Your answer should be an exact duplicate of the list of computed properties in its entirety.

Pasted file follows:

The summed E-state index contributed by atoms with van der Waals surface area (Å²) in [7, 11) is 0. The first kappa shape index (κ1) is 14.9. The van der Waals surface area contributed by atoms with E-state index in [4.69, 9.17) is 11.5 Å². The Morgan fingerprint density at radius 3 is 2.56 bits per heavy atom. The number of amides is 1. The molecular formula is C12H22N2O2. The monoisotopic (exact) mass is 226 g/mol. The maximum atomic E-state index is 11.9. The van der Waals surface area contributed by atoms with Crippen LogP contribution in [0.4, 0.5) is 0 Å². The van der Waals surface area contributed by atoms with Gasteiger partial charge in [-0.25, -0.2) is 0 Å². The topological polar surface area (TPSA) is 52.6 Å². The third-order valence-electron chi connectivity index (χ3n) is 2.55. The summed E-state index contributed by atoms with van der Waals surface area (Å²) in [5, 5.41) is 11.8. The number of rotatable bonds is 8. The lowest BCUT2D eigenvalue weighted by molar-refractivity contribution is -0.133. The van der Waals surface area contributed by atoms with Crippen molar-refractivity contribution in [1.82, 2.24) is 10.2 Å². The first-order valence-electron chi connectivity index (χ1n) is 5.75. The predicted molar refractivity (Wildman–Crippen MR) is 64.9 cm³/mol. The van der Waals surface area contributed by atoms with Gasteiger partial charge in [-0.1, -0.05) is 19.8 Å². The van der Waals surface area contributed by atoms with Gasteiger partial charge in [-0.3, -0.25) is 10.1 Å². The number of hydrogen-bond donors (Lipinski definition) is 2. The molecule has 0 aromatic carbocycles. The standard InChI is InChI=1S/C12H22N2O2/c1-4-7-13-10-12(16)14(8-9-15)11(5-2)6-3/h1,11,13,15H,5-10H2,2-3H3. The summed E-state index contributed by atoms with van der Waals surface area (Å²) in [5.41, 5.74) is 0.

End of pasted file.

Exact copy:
The summed E-state index contributed by atoms with van der Waals surface area (Å²) in [7, 11) is 0. The first kappa shape index (κ1) is 14.9. The van der Waals surface area contributed by atoms with E-state index in [4.69, 9.17) is 11.5 Å². The Morgan fingerprint density at radius 3 is 2.56 bits per heavy atom. The number of amides is 1. The molecular formula is C12H22N2O2. The monoisotopic (exact) mass is 226 g/mol. The maximum atomic E-state index is 11.9. The van der Waals surface area contributed by atoms with Crippen LogP contribution in [0.4, 0.5) is 0 Å². The van der Waals surface area contributed by atoms with Gasteiger partial charge in [-0.25, -0.2) is 0 Å². The topological polar surface area (TPSA) is 52.6 Å². The third-order valence-electron chi connectivity index (χ3n) is 2.55. The summed E-state index contributed by atoms with van der Waals surface area (Å²) in [5, 5.41) is 11.8. The number of rotatable bonds is 8. The lowest BCUT2D eigenvalue weighted by molar-refractivity contribution is -0.133. The van der Waals surface area contributed by atoms with Crippen molar-refractivity contribution in [1.82, 2.24) is 10.2 Å². The first-order valence-electron chi connectivity index (χ1n) is 5.75. The predicted molar refractivity (Wildman–Crippen MR) is 64.9 cm³/mol. The van der Waals surface area contributed by atoms with Gasteiger partial charge in [-0.1, -0.05) is 19.8 Å². The van der Waals surface area contributed by atoms with Gasteiger partial charge in [-0.3, -0.25) is 10.1 Å². The number of hydrogen-bond donors (Lipinski definition) is 2. The molecule has 0 aromatic carbocycles. The standard InChI is InChI=1S/C12H22N2O2/c1-4-7-13-10-12(16)14(8-9-15)11(5-2)6-3/h1,11,13,15H,5-10H2,2-3H3. The summed E-state index contributed by atoms with van der Waals surface area (Å²) in [5.41, 5.74) is 0.